Schools Superintendent Sandra "Sam" Himmel took the correct and, for her, most natural approach to her new job on Monday when she greeted the district's teachers at a combination welcome back party and pep rally at Curtis Peterson Auditorium.
Treating the hundreds of educators in the hall as if they truly were her extended family, Himmel thanked them for their support and promised a new era of openness between the administration and the instructors.
If she accomplishes nothing else during her term than to improve communications among all levels of the school district, Himmel's spot in the school system hall of fame will be assured.
Her overture of openness will be tested, however, when the first contract negotiations for teachers and support personnel commence on her watch. How she approaches these typically adversarial relations will be a strong signal to all of how she intends to put her kind words into action.
Having experienced the Citrus County school system as a student, a teacher, a School Board member and now as its chief administrator, Himmel is in a position to understand the needs at every level. Keeping everyone happy, however, is another matter.
Himmel will face the same challenges that have hamstrung each of her predecessors, despite their best intentions upon entering the office. State mandates, funded and otherwise; student population fluctuations; construction needs; societal expectations of the school system _ these and many more headaches await.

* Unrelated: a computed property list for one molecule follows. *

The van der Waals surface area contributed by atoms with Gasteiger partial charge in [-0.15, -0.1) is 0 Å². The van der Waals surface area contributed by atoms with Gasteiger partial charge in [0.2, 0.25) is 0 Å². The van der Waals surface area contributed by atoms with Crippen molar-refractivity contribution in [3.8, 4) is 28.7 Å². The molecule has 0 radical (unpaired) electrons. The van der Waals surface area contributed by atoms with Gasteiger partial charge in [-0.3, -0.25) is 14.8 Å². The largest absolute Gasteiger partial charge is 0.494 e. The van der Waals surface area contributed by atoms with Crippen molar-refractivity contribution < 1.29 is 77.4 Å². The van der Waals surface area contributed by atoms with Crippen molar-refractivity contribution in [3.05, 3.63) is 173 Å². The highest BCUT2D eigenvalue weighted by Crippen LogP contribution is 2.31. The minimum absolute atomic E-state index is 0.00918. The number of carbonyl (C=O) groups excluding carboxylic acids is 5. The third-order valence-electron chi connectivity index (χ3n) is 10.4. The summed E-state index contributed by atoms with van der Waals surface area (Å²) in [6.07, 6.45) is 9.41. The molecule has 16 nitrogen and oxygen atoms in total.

Himmel also inherits the Nightmare on Yulee Drive, otherwise known as the Homosassa Elementary building scandal. The Blue Ribbon Committee that is examining the flawed project is certain to recommend significant changes in how the district handles its construction needs. Implementing those recommendations will rub some people in the administration the wrong way and will also test Himmel's resolve.
Himmel at least takes office in a better political situation than did her immediate predecessor, David Hickey, whose candidacy in 2000 against his boss, incumbent Pete Kelly, split loyalties within the district. She will have fewer fences to mend.
The better comparison may well be with Jimmy Hughes, who was appointed to the superintendent's post in 1995 when Carl Austin took early retirement. Hughes, like Himmel, had no experience in running an operation of the size and complexity of the school district but he was, and remains, beloved by many people in the community.
That support carried Hughes only so far and the stresses of the job played havoc with his health, leading him to decide not to seek election in 1996.
Himmel is smart to play her ace card _ her friendliness, humor and genuine affection for the community and the people who make up the school system _ at the beginning of her administration. This will go a long way toward building a trove of goodwill for the inevitable tough times that will come.
But just as wise parents tell their children that they are not their buddies or friends but their mothers and fathers, Himmel must remind her friends throughout the district that she is their boss now.
They all know that, of course, but people are sure to test the boundaries in the coming four years. Hurt feelings are sure to follow.
Himmel's warmth and genuine affection for the staff will extend her honeymoon for awhile. At least, until the first crisis hits.